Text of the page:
Accessible Housing – What You Should Know…

By FrankiChaffin

January 16, 2020

For people with disabilities, they often turn to specially-made accessible housing. However, in this ever-growing world, there is one main issue. There isn’t enough accessible housing to go around.

Many disabled house seekers are finding it difficult to find suitable housing. Housing expert Roger Silowell has said on the matter “It’s a real tragedy. We have these brand new homes being built all around us. But the people who need them the most, can’t physically get them. Not due to a lack of means, but a lack of suitability.”

The claim follows an 18 month study undertaken by the University of Stirling. When asked about this, he said “Thousands of new homes are built every month. But only a tiny percentage of them are going towards disabled housing. This is causing many people to go thousands of pounds in debt. Not just for the house, but for renovations to make it livable, even when the house is only a few months old.”

The study followed 28 disabled home seekers in three locations. During the course of the study, most received offers for housing not fit for purpose. The rest received no offers at all. When asked about this, Roger replied “It’s not uncommon. In fact it’s becoming increasingly more common. Companies build houses to make a profit, not for suitability. Whilst this is an understandable stance for a company, they should at least make modifications easier.”

Lead researcher Professor Isobel Anderson said of the matter: “Diabled people are continuing to live in unsuitable accommodation. This is obviously causing significant metal and physical harm. Disabled people and their families should have access to suitable housing. After all, it is a human right.”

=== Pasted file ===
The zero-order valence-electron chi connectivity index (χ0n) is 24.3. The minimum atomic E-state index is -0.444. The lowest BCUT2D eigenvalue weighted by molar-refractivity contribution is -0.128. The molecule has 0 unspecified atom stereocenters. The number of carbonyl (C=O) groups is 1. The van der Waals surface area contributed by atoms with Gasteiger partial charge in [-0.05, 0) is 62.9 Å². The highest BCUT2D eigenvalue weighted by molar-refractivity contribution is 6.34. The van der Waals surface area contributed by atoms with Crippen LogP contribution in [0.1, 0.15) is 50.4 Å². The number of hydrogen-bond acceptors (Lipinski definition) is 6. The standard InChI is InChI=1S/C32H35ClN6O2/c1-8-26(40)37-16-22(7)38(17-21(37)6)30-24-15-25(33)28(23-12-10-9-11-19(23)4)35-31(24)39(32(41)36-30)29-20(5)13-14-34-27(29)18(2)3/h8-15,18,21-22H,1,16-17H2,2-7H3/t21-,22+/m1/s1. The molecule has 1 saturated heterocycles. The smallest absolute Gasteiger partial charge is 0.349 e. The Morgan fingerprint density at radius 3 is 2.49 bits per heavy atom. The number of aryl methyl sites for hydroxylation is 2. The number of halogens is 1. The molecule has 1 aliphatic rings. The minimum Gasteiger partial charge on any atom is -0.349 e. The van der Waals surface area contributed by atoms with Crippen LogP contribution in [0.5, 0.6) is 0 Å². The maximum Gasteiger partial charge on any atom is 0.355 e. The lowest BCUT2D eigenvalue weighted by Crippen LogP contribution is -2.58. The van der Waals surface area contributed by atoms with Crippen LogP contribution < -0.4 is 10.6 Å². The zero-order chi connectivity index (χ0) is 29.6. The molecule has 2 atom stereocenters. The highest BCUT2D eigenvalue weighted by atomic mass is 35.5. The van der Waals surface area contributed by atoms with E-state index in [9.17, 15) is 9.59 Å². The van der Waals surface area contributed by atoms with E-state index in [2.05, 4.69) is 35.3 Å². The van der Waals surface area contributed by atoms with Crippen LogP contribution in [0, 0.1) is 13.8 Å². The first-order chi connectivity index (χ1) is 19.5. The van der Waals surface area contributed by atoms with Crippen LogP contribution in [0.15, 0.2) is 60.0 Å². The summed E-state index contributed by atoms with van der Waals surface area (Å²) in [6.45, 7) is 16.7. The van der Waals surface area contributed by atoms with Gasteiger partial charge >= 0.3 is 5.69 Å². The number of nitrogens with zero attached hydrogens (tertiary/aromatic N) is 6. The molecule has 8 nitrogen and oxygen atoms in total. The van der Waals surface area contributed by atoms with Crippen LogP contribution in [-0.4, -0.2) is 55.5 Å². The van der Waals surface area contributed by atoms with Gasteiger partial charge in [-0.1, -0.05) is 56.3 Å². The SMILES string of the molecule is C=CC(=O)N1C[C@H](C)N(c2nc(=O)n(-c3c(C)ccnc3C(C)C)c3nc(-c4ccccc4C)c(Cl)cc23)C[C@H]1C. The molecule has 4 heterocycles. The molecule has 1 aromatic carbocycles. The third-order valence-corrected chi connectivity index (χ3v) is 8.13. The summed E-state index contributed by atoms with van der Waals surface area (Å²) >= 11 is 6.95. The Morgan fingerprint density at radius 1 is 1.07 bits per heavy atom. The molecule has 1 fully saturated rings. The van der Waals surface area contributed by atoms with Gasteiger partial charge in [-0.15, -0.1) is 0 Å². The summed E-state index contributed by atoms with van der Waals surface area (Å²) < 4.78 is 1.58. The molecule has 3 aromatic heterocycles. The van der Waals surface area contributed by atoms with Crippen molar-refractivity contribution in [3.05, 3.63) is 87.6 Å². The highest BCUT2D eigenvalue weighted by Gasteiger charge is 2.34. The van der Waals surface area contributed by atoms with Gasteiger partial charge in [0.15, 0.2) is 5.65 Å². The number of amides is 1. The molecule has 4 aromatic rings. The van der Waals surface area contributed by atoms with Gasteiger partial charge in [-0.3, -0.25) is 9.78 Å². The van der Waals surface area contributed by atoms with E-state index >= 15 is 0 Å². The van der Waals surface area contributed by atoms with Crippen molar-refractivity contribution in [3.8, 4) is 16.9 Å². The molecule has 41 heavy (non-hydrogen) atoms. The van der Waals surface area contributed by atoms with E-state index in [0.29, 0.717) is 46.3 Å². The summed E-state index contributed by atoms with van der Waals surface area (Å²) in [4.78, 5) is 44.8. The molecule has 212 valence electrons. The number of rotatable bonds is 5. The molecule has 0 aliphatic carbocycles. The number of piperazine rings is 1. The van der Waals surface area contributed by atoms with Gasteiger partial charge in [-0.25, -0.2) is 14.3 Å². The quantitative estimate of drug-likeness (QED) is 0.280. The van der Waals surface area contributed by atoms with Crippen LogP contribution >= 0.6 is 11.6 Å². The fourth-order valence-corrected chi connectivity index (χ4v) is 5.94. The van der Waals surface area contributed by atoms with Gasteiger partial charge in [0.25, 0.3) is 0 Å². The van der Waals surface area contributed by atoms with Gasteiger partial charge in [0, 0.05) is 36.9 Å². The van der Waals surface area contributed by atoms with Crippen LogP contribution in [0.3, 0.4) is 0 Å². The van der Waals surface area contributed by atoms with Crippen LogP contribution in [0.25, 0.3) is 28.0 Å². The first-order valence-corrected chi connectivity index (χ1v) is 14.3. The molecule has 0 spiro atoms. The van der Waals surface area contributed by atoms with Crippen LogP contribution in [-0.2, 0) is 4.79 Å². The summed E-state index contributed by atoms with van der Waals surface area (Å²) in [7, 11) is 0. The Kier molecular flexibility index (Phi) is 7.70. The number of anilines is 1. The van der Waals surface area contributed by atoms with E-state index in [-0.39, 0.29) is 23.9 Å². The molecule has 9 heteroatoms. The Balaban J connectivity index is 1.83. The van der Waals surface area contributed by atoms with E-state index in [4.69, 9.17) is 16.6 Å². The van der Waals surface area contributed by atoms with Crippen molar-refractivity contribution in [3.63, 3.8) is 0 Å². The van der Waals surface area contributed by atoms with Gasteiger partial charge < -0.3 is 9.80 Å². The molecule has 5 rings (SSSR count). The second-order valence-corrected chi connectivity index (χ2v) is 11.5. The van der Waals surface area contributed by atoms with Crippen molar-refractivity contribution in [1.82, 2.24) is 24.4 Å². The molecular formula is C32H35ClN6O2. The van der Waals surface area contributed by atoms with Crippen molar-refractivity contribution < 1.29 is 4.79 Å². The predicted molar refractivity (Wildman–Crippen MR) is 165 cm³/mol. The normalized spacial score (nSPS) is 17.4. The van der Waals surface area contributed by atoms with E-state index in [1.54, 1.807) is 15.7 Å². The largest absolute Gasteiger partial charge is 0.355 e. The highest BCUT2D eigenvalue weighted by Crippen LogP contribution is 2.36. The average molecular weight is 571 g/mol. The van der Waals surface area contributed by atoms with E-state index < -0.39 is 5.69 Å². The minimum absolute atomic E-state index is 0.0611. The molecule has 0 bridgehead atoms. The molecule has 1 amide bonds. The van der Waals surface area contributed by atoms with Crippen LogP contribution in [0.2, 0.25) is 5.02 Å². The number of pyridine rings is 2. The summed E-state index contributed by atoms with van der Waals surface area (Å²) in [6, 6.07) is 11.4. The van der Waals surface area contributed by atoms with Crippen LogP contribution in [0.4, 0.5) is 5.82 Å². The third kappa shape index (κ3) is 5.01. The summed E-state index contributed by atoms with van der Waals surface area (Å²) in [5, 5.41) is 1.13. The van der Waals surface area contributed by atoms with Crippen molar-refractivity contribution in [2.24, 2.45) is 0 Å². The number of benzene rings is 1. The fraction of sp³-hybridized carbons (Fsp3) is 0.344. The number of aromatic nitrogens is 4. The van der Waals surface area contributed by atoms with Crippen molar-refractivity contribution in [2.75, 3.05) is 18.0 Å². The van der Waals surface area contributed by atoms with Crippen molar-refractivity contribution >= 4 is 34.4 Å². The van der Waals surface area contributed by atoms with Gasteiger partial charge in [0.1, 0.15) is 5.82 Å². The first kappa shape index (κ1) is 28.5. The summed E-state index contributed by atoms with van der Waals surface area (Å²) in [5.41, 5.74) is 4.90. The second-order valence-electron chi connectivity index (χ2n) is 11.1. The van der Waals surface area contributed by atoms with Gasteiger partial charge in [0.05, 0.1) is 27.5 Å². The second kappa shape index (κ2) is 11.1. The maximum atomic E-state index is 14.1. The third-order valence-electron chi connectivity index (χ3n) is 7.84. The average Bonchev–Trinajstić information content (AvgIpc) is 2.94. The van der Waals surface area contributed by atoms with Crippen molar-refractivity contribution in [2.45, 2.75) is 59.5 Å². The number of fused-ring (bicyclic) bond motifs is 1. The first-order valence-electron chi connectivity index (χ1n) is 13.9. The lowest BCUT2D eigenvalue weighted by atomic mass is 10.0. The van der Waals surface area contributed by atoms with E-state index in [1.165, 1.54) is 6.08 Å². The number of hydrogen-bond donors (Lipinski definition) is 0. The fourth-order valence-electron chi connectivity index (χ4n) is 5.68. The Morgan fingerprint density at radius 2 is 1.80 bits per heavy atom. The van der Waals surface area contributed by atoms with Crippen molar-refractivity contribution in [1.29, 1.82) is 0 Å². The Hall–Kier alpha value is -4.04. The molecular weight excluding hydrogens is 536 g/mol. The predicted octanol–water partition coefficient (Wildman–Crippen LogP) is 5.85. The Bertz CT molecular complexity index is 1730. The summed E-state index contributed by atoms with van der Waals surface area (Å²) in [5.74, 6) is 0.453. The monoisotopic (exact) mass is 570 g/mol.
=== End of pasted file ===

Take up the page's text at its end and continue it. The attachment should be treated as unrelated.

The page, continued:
She hopes that by publishing her findings, companies will take this on board. She also hopes that shareholders will push for their company to take action. If not making easily accessible housing outright, at least making it easier for modifications to be done.

In one part of the study, she talks about how one participant had to: “Get into a chair. Transfer to her wheelchair, go up a stairlift and then use the toilet- and then back again. All for the purpose of using the toilet.” Although, it is stated that months prior to the study, there had been no stairlift. Meaning that it would have taken much longer to get to the toilet. 

The research was sponsored by the Disability Research into Independent Living and Learning (DRILL) programme. DRILL had given UIS a grant to look into the effects of poor housing on the health of disabled people. When interviewed, a DRILL spokesman said “We knew it was bad. We just never could have imagined it was this bad. We genuinely hope that when building companies hear this, it will persuade them. Maybe not building estates of dedicated accessible housing, but at least some. And if not, it should be the duty of the stakeholders to pressure the company into doing so.